On October 25, 2019, the Second Circuit, in an opinion by Judge Sack (joined by Judge Hall and Judge Droney), concluded that an excessive force claim under the Fourth Amendment can be established based on excessive use of force in handcuffing, even where the plaintiff signaled discomfort during the handcuffing only through brief and non-verbal manifestations. However, the Court nonetheless affirmed the grant of summary judgment in favor of the defendants and dismissed the plaintiff’s action under 42 U.S.C. § 1983 because it was not “clearly established law” at the time of the officer’s actions that a plaintiff who did not verbally complain or request to have her handcuffs adjusted or removed could recover on a handcuffing-based excessive force claim. Therefore, the officer was entitled to qualified immunity, and the Court affirmed the district court’s grant of summary judgment for the defendants.
In Cugini v. City of New York, __ F.3d __, 2019 WL 5473618 (2d Cir. Oct. 25, 2019), plaintiff Donna Cugini voluntarily surrendered to police custody in Staten Island in connection with a misdemeanor complaint of domestic stalking and harassment filed by her estranged sister. During her subsequent temporary detention, she was handcuffed, suffering serious bodily injury as a result. She then brought an action against the City of New York and the officer who restrained her. With regard to whether the officer was entitled to a finding of qualified immunity at the summary judgment stage, the Court considered: 1) whether the evidence, viewed in the light most favorable to the plaintiff, made out a violation of a constitutional right, and 2) whether that right was “clearly established” at the time of the alleged violation.
The plaintiff alleged that when the officer grabbed her to cuff her, he twisted her arms in a “weird position” and cuffed her “very tight,” in response to which she shuddered and said “ouch.” The officer then threatened her and said “don’t make me hurt you,” before tightening the handcuffs further. The plaintiff then cried out again in pain but refrained from further protest because she was “too scared.” Upon their arrival at Central Booking, the officer continued to handle her roughly, and another officer remarked that the first officer had put the cuffs on backwards. A third person had to be called to remove them. The plaintiff later sought medical treatment and was diagnosed with nerve damage in her wrist.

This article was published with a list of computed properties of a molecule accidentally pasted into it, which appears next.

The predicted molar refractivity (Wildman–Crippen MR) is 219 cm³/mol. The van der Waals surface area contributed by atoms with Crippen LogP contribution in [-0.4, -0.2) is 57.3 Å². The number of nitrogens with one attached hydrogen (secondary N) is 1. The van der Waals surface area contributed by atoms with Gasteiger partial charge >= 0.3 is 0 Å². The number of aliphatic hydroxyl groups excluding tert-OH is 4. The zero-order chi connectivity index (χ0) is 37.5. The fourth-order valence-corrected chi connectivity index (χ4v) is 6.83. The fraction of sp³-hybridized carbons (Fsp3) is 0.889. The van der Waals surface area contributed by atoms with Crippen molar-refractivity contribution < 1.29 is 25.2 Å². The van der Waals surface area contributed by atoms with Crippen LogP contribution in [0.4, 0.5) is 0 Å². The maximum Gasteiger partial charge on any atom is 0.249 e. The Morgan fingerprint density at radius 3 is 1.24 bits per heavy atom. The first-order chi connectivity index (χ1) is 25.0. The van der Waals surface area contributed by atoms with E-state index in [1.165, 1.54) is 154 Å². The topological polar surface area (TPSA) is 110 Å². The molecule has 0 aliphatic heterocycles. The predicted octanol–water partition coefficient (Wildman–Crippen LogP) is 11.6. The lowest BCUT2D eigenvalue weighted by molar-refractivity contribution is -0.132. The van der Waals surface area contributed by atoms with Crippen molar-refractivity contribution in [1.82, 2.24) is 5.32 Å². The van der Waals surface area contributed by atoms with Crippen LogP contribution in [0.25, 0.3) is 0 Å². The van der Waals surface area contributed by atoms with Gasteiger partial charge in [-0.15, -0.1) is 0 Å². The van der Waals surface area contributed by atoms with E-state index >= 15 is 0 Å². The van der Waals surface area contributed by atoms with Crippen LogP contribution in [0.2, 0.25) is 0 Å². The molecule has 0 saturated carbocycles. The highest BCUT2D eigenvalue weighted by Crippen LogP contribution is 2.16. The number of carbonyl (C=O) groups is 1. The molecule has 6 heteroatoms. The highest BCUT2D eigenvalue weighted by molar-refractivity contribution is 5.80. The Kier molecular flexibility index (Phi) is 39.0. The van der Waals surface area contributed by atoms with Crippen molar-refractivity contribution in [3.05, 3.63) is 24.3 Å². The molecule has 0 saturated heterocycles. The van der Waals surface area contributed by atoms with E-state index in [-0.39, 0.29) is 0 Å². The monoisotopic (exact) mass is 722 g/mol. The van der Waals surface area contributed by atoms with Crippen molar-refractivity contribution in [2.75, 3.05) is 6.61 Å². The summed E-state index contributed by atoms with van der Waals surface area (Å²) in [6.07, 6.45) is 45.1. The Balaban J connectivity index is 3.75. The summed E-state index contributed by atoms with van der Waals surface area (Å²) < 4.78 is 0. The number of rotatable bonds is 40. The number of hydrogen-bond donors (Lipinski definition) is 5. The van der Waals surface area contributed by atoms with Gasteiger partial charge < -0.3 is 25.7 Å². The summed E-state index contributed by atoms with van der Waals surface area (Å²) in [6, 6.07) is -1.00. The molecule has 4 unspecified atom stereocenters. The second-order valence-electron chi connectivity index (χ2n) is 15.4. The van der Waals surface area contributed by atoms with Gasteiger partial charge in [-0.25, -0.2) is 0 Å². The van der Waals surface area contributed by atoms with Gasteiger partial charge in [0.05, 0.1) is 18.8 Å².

Applying a “reasonableness” standard in analyzing this Fourth Amendment claim, the Court noted that the relevant factors include the severity of the crime at issue, whether the suspect posed an immediate threat, and whether the suspect was actively resisting arrest or attempting to flee, as well as whether the officer was made reasonably aware of the plaintiff’s pain. The Court held that a plaintiff alleging excessive force need not always establish that she told the officer that her handcuffs were too tight or causing pain. Instead, the question is whether the unreasonableness of the force was apparent under the circumstance, or the plaintiff indicated her distress, verbally or otherwise, such that a reasonable officer would have been aware of her pain. The Court held that, under the facts of this case, a reasonable jury could find that the officer’s actions were objectively unreasonable under the circumstances, and thus a Fourth Amendment violation was established.
However, on the question of qualified immunity, the Court ruled that although it was “clearly established” constitutional law that the use of excessive force in handcuffing was prohibited, it was not “clearly established” at the time of the plaintiff’s arrest whether or not “a plaintiff asserting an excessive force claim was required to show evidence that an officer was made reasonably aware of her pain by means of an explicit verbal complaint.” Noting that this was an open question in this Circuit prior to the plaintiff’s case, the Court found that the officer was entitled to qualified immunity. But the Court also concluded that, going forward, “officers can no longer claim . . . that they are immune from liability for using plainly unreasonable force in handcuffing a person or using force that they should know is unreasonable based on the arrestee’s manifestation of signs of distress on the grounds that the law is not ‘clearly established.’”